We still have lots of apples still to choose from out here on the farm.
Lots of Pink Lady, Braeburn, Fuji, Granny Smith, Jonagold, Golden Delicious, Gold Rush, Rome, Cameo and some Melrose if you walk to the far south of the row.
We are guessing apples will be available until sometime around Thanksgiving.
I will have to say I am impressed with you guys. Last weekend, it was RAINING, and you guys still came out! A tad crazy I think you all are, but very impressed with the way you just come out and get your picking done. A brave soul our customers are :)
But the good news is.......This weekend looks like GREAT weather! Sunny and mild. Thank goodness for that!
I have been playing around with dehydrating apples. It was my first time and I was surprised how easy it was!
If you are interested in drying apples, here is how I did it:
I decided to experiment with many of the different kinds of apples to see if each variety made a big difference in flavor, how long they took to dry, etc.
First I used my apple peeler/corer to skin and core my apples. Plus it cuts the apples into even slices. Very important when you are drying apples because you want the slices to dry at the same rate. You could do thicker slices too if you were cutting by hand, just try to make the all about the same size. 1/8-1/4" slices are best.
Once they are off the peeler, all I do is cut them in half. Then I will have moon shaped apple slices.
Place the apples on the trays. Very important the slices don't overlap. Anywhere they overlap, that part will not be as dry as the other half of the apple. You don't want uneven drying.
You can also sprinkle the slices with cinnamon, nutmeg or whatever spices you like. I chose not to this time around.
I labeled each tray so I could have a taste test at the end.
I used a NESCO Food Dehydrator. This one has a fan. I guess some of them don't? It took about 6 hours to dry these apples. A friend of mine has a dehydrator without a fan and it takes overnight to dry the apples on hers. So there is a big difference in drying time. Basically it is trial by error and keeping watch to get it just right.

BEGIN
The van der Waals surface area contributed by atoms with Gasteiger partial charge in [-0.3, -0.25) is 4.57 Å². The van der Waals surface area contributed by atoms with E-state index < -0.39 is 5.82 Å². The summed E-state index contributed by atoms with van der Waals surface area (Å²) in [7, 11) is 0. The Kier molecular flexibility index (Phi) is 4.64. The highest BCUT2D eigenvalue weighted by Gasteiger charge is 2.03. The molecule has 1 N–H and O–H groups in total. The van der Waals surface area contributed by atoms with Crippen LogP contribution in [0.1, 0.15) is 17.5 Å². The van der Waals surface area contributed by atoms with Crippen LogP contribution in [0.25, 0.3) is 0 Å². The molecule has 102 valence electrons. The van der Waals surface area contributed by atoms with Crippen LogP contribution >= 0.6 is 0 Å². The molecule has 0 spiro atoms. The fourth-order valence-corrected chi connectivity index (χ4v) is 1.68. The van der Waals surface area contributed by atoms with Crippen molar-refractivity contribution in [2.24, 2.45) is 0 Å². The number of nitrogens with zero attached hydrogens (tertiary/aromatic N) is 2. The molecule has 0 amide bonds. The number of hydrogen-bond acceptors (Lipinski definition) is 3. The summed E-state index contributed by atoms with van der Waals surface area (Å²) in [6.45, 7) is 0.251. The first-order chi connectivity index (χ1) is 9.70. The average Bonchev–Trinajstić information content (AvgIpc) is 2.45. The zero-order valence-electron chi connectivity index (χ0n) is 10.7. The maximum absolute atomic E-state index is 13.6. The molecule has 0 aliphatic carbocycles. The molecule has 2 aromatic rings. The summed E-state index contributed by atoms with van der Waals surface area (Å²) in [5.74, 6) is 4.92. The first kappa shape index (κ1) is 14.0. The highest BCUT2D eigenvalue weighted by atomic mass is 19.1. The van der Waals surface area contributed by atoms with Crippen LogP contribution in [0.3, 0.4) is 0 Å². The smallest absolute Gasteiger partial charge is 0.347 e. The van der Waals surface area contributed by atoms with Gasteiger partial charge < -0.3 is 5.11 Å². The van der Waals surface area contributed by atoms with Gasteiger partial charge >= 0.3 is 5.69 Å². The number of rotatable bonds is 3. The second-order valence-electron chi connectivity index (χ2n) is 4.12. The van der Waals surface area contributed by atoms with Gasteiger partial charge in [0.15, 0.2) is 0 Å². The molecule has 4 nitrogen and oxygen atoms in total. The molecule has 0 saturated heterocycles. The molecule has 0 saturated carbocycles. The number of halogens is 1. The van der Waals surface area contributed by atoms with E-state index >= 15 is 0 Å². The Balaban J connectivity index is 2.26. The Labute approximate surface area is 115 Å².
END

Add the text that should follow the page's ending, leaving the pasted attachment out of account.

When the apples are done, they will be flexible, not brittle, and not really sticky or wet.
I learned there are 2 ways to tell if the apples are done drying. The first one is break the apple slice in half and if you can see beads of moisture, then the apple is not dry enough. Another way is to immediately place some warm apple slices in a bag and look for condensation. If you see condensation, then the apples are still too moist. Put back on and dry for longer.
I also noticed that I need to put the bigger size slices toward the inside of the tray because the fan seems to dry the center apples a little faster than the outside.
Another batch of apples.
From the directions, it seemed like it was saying I could use the bottom base tray (the one without slots), to dry apples on too. I don't know I will anymore because they always seem WAY less dry than the other trays.
Once the apples are dried, store them in ziploc plastic bags. You can put them in the freezer or just on your kitchen shelf for 6-9 months. You can also rehydrate the apples to use in muffins, oatmeal, etc by soaking the apple slices in water anywhere from an hour to 2 hours. Something to experiment with!
Taste testing results:There were differences in the apple varieties. I liked all of them for sure. Even better is mixing them all up and putting them in a bag and getting a surprise.
The Fuji, Braeburn, Gala, Jonagold and Ruby Jon had a milder flavor. The Pink Lady, Granny Smith and Gold Rush had a bit more kick which I liked. I think my overall favorite was Pink Lady. It had the most flavor of them all...a tiny bit of tart zing with a mild sweet background flavor. My husband would say Fuji was his favorite.
No Dehydrator? You can use your oven!!
If you don't have a dehydrator, I was reading online that you can also dry apples in the your oven. The slices dried the fastest when you put them on a cookie sheet rack, rather than straight on the cookie sheet but both would work. (You will need to flip the slices if you put them on a cookie sheet) Set the oven temperature to the lowest heat setting, put in your apples. Some websites say to close the oven door, some say to leave it slightly open and blow a fan into the oven. The fan method is said to dry the apples in 2-3 hours and the closed door method is said to take 10-20 hours. Seems like a big difference, not sure what to believe. But either way, it is nice to know you don't have to invest in a dehydrator if you don't want to!
If you are a dehydrating veteran and have anything you can teach us, or have a tip or a correction, please leave a comment, email firstname.lastname@example.org or talk to us at the farm!